But aside from the advertisers that have been defrauded, the other victims are the CIOs of large companies, says Kaminski. "They are the victims as they are the people whose machines are taken over," he says. "If you are a CIO and your job is to protect the network, click fraud is the cause of a major class of threat that you have to deal with."
How click fraud works
Hackers can carry out click fraud in two ways. The first is to set up a website that is never intended to be viewed by humans and populating it with "word salad," meaningless content made up of random words. These sites are filled with ads that are placed through automated ad exchanges, and the hackers then point their botnets at the site to generate clicks and "earn" advertising revenue.
The second way is simply to wait for a real site owner to contact them and pay to send a certain amount of bot traffic to their site. "A site owner may have sold a million hits to advertisers but only got a quarter of that. Do they give the money back? Never!" says Kaminski. "They will call someone with a botnet and the site will get those extra three quarters of a million hits," he explains.
Click fraud fuels malvertising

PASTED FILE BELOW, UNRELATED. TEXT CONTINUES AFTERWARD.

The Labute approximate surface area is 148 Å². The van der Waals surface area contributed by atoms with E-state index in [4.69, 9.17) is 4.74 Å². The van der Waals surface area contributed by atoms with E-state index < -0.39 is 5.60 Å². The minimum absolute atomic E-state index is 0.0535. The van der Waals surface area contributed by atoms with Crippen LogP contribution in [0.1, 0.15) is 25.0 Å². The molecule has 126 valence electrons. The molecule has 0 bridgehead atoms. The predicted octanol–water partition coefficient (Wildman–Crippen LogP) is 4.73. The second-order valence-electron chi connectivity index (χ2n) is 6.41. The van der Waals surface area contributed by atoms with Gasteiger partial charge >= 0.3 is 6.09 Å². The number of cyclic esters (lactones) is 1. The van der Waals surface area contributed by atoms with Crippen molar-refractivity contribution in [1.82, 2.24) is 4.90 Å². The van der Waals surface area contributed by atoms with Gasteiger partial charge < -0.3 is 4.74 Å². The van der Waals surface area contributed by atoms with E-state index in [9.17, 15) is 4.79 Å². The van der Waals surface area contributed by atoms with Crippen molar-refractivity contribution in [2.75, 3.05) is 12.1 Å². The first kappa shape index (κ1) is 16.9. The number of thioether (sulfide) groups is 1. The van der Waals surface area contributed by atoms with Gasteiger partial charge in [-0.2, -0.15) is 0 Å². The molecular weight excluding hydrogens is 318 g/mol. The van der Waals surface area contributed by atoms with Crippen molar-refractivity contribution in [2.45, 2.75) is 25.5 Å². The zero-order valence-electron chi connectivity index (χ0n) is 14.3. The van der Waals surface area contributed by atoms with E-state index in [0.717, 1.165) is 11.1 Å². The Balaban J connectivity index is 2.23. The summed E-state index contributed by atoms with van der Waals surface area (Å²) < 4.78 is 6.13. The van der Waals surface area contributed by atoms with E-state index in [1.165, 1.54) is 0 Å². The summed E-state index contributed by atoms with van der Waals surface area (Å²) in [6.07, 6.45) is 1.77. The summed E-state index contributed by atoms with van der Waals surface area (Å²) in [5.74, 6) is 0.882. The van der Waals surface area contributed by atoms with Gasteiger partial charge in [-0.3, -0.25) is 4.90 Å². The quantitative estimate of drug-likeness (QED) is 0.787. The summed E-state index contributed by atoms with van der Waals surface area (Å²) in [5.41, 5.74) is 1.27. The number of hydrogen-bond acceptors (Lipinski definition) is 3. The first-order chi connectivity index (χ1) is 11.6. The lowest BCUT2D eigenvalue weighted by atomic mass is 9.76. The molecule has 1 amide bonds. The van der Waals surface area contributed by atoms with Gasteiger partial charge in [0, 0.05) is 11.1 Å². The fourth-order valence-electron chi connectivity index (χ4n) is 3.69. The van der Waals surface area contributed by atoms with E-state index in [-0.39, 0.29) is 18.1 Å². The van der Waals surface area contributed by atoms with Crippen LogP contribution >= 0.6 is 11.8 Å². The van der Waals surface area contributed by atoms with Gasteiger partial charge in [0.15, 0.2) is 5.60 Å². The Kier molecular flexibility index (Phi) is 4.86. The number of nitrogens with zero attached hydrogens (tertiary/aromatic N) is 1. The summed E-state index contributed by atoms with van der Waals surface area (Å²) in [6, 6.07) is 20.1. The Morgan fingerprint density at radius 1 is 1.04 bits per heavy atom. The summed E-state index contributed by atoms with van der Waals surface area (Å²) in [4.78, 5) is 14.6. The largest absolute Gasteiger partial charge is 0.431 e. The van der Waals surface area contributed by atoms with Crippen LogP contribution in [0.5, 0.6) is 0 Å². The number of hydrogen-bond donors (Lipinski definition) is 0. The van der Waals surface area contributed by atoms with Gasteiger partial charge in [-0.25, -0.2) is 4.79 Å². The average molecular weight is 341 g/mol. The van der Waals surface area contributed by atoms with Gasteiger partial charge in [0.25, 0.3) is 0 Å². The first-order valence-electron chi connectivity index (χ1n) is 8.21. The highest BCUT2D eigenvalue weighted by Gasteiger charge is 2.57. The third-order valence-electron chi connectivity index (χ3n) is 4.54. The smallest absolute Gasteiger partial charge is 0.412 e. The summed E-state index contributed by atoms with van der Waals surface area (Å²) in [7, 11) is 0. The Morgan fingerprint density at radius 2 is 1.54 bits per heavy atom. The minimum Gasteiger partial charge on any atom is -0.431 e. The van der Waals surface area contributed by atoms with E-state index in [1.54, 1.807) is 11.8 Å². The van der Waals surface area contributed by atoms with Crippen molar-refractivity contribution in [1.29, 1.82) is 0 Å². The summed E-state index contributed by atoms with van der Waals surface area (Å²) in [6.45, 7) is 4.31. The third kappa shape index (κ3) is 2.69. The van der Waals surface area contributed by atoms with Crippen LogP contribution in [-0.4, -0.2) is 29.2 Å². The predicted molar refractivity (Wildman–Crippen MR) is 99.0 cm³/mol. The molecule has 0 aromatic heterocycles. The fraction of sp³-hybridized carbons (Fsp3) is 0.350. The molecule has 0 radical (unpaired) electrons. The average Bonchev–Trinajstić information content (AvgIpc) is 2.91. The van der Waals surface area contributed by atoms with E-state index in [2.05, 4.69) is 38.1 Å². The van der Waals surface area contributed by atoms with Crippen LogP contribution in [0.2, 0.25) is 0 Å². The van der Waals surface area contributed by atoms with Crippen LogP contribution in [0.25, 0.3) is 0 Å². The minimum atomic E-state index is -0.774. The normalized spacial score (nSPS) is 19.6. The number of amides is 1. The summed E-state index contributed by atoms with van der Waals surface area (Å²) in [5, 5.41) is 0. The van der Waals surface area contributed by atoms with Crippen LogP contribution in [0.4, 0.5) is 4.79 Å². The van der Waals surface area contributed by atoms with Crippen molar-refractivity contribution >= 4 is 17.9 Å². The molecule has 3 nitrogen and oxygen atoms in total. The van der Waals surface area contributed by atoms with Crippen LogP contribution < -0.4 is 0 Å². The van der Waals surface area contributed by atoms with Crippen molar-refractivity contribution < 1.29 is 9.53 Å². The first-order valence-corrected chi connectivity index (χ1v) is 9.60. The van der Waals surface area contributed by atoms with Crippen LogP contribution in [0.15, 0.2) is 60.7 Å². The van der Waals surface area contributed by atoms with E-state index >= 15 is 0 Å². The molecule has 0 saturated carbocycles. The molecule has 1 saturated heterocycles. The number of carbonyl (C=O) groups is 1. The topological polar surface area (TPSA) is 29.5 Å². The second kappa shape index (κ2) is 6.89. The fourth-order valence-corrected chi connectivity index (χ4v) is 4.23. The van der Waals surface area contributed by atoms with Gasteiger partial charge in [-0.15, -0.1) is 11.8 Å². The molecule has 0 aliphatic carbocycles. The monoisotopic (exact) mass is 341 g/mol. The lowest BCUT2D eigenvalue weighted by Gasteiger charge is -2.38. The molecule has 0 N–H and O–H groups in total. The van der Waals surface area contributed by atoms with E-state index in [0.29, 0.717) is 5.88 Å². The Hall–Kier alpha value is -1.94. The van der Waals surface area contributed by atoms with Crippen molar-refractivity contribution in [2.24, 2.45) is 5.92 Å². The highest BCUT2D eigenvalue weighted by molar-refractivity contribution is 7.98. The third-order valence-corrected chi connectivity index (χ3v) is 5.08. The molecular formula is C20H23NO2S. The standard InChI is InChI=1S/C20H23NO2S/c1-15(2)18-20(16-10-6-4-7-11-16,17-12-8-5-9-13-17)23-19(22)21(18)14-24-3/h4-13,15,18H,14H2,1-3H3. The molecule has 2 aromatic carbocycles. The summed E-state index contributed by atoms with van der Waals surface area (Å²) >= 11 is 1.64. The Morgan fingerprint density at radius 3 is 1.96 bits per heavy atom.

To build botnets to carry out ad fraud, hackers need to compromise a steady stream of new machines to replace those that are no longer effective. To do this they are increasingly turning to malvertising: placing advertisements containing malware that infects viewers onto well known, reputable web sites, according to Kelley Mak, an analyst at Forrester Research.
"Malvertising will either deliver ransomware or compromise the machine and recruit it to a botnet," Mak says. "Malvertising is fuelled by click fraud because a malicious ad can recruit the new bots hackers need, and malvertising is cheap if all you are trying to do is infect people, not actually sell them something.”
Hackers are more likely to use malvertising to recruit bots for click fraud rather than to deposit ransomware on a machine, Mak believes. One reason is that it's easier to generate money from click fraud, but, more importantly, there's also much less risk involved for the hackers. "People hit by click fraud will probably not try and enlist the help of a government agency -- they are more likely just to try and block bots, so the risk is substantially lower," he explains.